Mapping Australia’s sea floor

By Jenna Hanson 7 November 2013
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Scientists are finding out more about the unknown frontiers of the sea floor with 3-D mapping technology.

COVERING NEARLY 71 PER CENT of the world and supporting nearly half of the world’s species, the ocean is a mysterious and exciting world that’s one of the remaining little-explored frontiers.

Only a minute amount of the sea floor has been mapped despite the fact that it plays an integral role in many of the Earth’s systems including climate and weather.

“Google Earth has just updated their ocean terrain data and they say about 15 per cent of the globe is well mapped,” says marine geologist Dr Rob Beaman from James Cook University in Townsville, Queensland. “Within Australian waters, it’s probably about the same figure.”

Mapping the Coral Sea

According to Rob, Australian waters are not well mapped because of a lack of sonar technology available in here. While the technology has existed for many years, Australia’s surveying capability has been held back by the limited resources; there’s only one vessel available with deep-water multi-beam sonar.

“We just don’t have the full capability to survey down to the deepest reaches of Australia’s seafloor, which can be over 5000 metres deep,” says Rob. “Australia has often had to rely on the goodwill of passing foreign research vessels with this type of sonar to do the surveys for us.”

However, this good will only goes so far, with surveys only producing strips of data, not the systematic mapping of wider areas that Rob feels is important.

“That said, the replacement Marine National Facility, RV Investigator will have a full range of sonar systems that will finally allow Australians to map the full range of ocean depths found within our own waters,” says Rob.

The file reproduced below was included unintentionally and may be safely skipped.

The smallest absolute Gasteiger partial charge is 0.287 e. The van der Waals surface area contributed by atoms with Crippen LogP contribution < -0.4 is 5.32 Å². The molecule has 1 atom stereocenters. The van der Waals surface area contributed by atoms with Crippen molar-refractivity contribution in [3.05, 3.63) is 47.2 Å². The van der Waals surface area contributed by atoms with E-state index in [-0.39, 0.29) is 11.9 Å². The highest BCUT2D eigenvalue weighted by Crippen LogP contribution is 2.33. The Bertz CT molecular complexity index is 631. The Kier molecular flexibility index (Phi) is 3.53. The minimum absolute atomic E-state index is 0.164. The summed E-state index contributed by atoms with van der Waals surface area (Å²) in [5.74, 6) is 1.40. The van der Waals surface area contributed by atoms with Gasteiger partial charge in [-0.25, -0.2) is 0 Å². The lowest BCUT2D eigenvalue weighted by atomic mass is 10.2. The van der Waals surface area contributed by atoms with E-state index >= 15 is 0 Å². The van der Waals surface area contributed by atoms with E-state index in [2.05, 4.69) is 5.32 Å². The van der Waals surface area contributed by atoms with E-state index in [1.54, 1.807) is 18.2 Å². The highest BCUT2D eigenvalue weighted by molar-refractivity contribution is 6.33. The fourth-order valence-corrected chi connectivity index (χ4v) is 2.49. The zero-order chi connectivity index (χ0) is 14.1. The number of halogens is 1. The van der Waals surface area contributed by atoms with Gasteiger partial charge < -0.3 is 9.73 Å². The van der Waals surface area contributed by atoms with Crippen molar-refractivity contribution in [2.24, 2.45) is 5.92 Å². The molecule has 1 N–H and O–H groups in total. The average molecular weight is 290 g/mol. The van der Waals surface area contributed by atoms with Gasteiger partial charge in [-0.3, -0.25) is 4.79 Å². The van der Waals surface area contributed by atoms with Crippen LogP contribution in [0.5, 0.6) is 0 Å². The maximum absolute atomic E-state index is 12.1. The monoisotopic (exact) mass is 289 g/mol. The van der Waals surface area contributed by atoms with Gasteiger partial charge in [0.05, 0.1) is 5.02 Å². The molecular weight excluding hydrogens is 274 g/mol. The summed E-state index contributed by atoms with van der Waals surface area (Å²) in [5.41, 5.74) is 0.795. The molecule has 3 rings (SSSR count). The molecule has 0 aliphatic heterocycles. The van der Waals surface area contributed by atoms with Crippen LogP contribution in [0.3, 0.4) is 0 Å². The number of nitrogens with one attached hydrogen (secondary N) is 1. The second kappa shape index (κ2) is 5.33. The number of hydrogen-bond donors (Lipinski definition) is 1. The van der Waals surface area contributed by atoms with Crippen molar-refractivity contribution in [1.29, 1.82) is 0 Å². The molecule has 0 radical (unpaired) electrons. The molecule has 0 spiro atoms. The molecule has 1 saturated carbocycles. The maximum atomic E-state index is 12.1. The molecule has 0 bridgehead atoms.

New discoveries of the Coral Sea

Rob has put the available technology to good use, working with the Australian Hydrographic Office and Geoscience Australia, the Queensland Government and the Reef and Rainforest Research Centre to expand on his previous research mapping parts of the Great Barrier Reef closer to the Australian coast, to create new detailed maps of the reefs, mountains, and canyons in the Coral Sea.

The maps reveal a large number of underwater canyons in the area, as well as 14 underwater mountains, or seamounts, rising at least 1000 metres from the sea floor. “One seamount, the Fraser Seamount, is 4060 metres high, nearly twice the height of Mt Kosciuszko, Australia’s highest mountain,” says Rob.

“I feel very fortunate to be able to reveal the seafloor in the Coral Sea.”

Rob also loves looking at data from the high-resolution 3D methods, called ‘lidar’ or satellite bathymetry. “This technique is ideal for deriving depths over coral reefs or other shallow-water environments that are difficult to survey with boats,” says Rob. “I am always amazed at the fine-scale complexity of coral reefs, simply created through time by such tiny organisms.”